She was wearing some sort of a light sweater or something; I'm no clothes expert. In any case, it was tight enough to emphasize her very nice figure, but not so form-fitting that it was likely to draw unsolicited attention from sleazebags. Her posture was excellent and made a striking contrast with Katie's slumped shoulders across the table. When she spoke she was calm and collected, but her smile was vibrant and expressive.

If I had to pick a single descriptor for Rachel it would have to be "clean." Or maybe "put together." "Perfectly coifed?" I could imagine her quietly scoring perfect scores on tests even while serving as the calm cornerstone to a large circle of female friends.

Basically, she's nothing like Emily. Emily is quite a bit shorter than me, flat as a board, and I think her eyes are brown. Bad as it sounds, I'm honestly not sure on that last one, because Emily and I have never spent large amounts of time staring lovingly into one another's eyes. There's a reason for that, though: Emily is so full of life it's frizzing straight out of her curly brown hair, and I've never been able to get her to sit still long enough.

Take a normal teenager. Then take one of those little kids who is so full of wonder and energy they're bouncing off the walls and investigating everything that moves (and a bunch of things that don't). Mash them together, add a love of acting and the stage, turn the dial up to 11, and you've got Emily.

No one would call her pretty or cute, she doesn't have perfect skin, and I think I already mentioned she's a washboard, but she doesn't need any of that. Emily captivates me. If she were here, I wouldn't give Rachel a second glance.

Still, Emily wasn't there, so I did give Rachel a second glance, appreciated what I saw, and moved on.

We made small talk, Hayden made movie references that no one but me understood or appreciated, and between us all we consumed a larger variety of deep-fried appetizers than could possibly have been healthy. Just normal teenagers hanging out, really.

And then Jesse spilled his water. The waitress had just slumped by to refill out glasses a few minutes before, so it was a pretty epic spill. Jesse had been reaching across the table to snatch a fry off my plate, and he accidentally bumped the glass right over. The ice water washed across the table in a miniature wave, Hayden scrambled to shove a napkin in front of it, and the redirected flow dripped straight into Rachel's lap. She grabbed her own napkin and successfully dammed off the flow, but that put paid to both of our reasonably clean napkins.

"Spill on aisle four!" Seamus called out, but the only thing he got for his trouble was the glares of a few of our fellow diners. Hayden was still trying to corral the water, Katie was fighting a losing battle alongside to keep it off her own lap, Jesse was apologizing profusely—and uselessly—and the water was still managing to drip slowly on Rachel's clothes.

"I shall fetch help, milady!" I declared gallantly—we'd been there long enough that both Hayden and I had hit the goofing off stage—and I jumped out of the booth, whirled about to go locate some wait staff or at minimum hijack some napkins from a nearby empty table, tripped over my own feet, and sprawled forward face first to the amusement of absolutely everyone.

I blame puberty. I'd been having a lot of uncomfortable nights of growing pains recently, and as a result was still not entirely certain where my feet were located.

As I fell, I stumbled forward a couple steps, throwing out my arms to catch myself on the empty table adjacent, and with a tearing sensation the air in front me parted and all sound cut off as I stumbled onward into grayness.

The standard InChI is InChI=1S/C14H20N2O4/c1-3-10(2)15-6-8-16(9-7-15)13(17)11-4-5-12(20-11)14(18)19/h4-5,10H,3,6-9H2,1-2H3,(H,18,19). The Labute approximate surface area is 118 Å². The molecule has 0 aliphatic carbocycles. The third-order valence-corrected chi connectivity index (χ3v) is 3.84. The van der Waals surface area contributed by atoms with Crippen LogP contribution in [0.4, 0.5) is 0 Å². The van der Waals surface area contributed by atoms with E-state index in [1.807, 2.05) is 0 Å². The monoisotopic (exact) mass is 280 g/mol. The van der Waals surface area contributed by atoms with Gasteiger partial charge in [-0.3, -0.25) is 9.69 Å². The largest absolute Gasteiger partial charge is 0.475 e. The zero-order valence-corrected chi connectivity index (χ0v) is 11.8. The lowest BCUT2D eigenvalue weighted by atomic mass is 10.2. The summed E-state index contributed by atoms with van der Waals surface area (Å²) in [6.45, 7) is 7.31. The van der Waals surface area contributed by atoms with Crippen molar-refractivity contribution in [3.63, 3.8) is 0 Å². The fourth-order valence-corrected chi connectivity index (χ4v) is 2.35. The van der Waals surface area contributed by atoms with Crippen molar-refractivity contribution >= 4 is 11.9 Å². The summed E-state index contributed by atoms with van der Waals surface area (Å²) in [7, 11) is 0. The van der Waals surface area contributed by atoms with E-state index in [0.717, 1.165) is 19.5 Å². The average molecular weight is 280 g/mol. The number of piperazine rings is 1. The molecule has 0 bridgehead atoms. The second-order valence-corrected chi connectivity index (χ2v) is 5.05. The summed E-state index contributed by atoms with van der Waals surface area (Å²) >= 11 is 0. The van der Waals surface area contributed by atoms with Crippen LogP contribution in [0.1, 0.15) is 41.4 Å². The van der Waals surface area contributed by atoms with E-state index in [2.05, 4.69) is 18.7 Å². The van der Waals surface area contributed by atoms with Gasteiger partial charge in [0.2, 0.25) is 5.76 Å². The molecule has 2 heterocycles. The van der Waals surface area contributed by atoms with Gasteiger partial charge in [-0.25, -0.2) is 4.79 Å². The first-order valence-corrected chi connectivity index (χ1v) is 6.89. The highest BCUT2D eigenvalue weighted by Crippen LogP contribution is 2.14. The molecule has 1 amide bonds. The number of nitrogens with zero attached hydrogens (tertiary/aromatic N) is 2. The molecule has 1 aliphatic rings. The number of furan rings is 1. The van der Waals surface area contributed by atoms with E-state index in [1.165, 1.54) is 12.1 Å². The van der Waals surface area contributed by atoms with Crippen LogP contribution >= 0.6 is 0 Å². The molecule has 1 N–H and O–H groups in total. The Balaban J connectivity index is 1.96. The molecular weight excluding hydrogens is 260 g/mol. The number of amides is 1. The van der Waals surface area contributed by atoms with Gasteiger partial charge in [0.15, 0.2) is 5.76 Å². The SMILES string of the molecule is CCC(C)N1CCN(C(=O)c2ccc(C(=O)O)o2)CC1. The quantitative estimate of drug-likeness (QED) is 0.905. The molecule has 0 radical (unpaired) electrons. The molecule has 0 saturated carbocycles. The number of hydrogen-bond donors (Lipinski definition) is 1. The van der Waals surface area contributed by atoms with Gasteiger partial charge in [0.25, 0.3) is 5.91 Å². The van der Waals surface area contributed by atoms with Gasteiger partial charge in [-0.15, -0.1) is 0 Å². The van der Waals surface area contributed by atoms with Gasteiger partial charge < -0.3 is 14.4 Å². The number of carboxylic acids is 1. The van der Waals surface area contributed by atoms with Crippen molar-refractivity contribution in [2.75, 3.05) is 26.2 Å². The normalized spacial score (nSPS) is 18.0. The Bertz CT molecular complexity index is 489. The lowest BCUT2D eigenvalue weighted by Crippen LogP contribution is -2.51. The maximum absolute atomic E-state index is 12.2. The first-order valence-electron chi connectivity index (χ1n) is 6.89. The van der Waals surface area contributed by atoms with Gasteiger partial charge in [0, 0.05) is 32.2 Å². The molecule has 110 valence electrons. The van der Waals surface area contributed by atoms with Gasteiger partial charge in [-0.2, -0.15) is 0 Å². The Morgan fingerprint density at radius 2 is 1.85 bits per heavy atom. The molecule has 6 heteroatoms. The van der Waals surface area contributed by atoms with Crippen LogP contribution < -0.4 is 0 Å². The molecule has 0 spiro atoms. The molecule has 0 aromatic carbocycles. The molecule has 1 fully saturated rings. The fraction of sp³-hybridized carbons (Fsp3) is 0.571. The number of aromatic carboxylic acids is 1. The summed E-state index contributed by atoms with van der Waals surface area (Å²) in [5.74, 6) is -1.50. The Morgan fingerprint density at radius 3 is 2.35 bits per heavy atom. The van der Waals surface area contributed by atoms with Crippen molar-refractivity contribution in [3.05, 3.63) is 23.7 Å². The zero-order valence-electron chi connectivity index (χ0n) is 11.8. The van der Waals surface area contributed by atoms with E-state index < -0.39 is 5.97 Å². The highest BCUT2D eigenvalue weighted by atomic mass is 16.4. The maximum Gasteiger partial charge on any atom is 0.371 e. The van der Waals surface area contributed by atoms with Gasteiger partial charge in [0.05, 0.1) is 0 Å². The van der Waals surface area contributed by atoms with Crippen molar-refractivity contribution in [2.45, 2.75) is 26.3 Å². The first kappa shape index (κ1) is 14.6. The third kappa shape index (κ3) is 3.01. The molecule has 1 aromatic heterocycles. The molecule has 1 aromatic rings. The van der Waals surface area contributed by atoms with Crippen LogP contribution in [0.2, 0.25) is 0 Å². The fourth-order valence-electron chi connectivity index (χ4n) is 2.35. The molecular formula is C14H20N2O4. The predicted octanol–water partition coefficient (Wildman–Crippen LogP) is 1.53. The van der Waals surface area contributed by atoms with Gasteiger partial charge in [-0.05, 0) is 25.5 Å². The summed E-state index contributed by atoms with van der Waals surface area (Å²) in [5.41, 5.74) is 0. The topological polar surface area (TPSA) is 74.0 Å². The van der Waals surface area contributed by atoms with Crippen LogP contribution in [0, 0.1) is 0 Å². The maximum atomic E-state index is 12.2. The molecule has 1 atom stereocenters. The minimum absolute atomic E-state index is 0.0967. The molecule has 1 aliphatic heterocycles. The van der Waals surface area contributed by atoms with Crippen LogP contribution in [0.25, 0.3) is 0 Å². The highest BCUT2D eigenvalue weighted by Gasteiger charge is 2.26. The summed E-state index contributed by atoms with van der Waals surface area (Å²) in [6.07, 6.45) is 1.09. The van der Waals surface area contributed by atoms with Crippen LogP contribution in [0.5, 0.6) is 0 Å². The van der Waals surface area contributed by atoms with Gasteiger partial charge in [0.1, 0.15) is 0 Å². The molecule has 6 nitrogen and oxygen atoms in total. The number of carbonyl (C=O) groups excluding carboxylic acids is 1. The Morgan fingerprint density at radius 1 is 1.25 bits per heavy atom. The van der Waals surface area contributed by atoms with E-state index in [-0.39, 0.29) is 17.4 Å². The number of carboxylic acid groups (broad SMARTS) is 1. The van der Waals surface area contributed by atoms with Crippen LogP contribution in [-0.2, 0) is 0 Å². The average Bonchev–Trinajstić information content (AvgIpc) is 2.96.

I couldn't figure out what had happened at first. One second I was in a rowdy diner, and the next the only sound was my own panting breaths surrounded by—what was it even? I could barely see past the end of my nose, and everything around me was strangely ill-defined. Was it mist? That was the closest analog I could think of, but where you can see variations in mist, here everything was a unified gray. "What the heck, guys, do you see this?" I said, turning.

And there it was. The only thing here in the grayness besides myself was a giant page of black and white manga. There were all my friends: Seamus, head thrown back as he guffawed at my clumsiness; Jesse laughing despite himself; Katie and Hayden barely looking as they mopped at the water on the table; Rachel half out of her seat with a look of concern on her face. They were stylized, but recognizable. Scattered around them were katakana, the writing system Japanese use for sound effects. I recognized the katakana for "a ha ha" near Seamus, one of the few Japanese onomatopoeia that matches its English equivalent. Looking up and to the right I could see another panel, our conversation leading up to the spill rendered in static speech bubbles. The only splash of color was a rip in the paper directly in front of me through which light from the actual diner shone through.

My gaze slashed across the page as I desperately tried to make sense of what I was seeing. I think I might have been hyperventilating a bit; it sure felt as though no matter how I sucked in air I couldn't get any oxygen.

Best I could tell, the entire latter part of our visit to Tracy's was shown on these two pages, but with missing details. The main topics of conversation were the same, and some of the random little asides, but I remembered people saying things that weren't shown. Wait, could I…

I rushed to the edge of the panel and tried to turn the page, but it was completely immobile. Heck, there wasn't even a page edge to grab hold of; it was more like a solid block that extended out into the uniform gray of my surroundings. It felt nothing like paper, either; more like a completely smooth rock.

At this point I was seriously gasping for breath. Was there no oxygen here? Maybe I'd just been breathing whatever had come through with me. Shit, could I get back?

Just before I stumbled back through the rip my eyes caught on an unassuming line of text at the very bottom of the page next to the page number "5":

My life is not a manga, or maybe…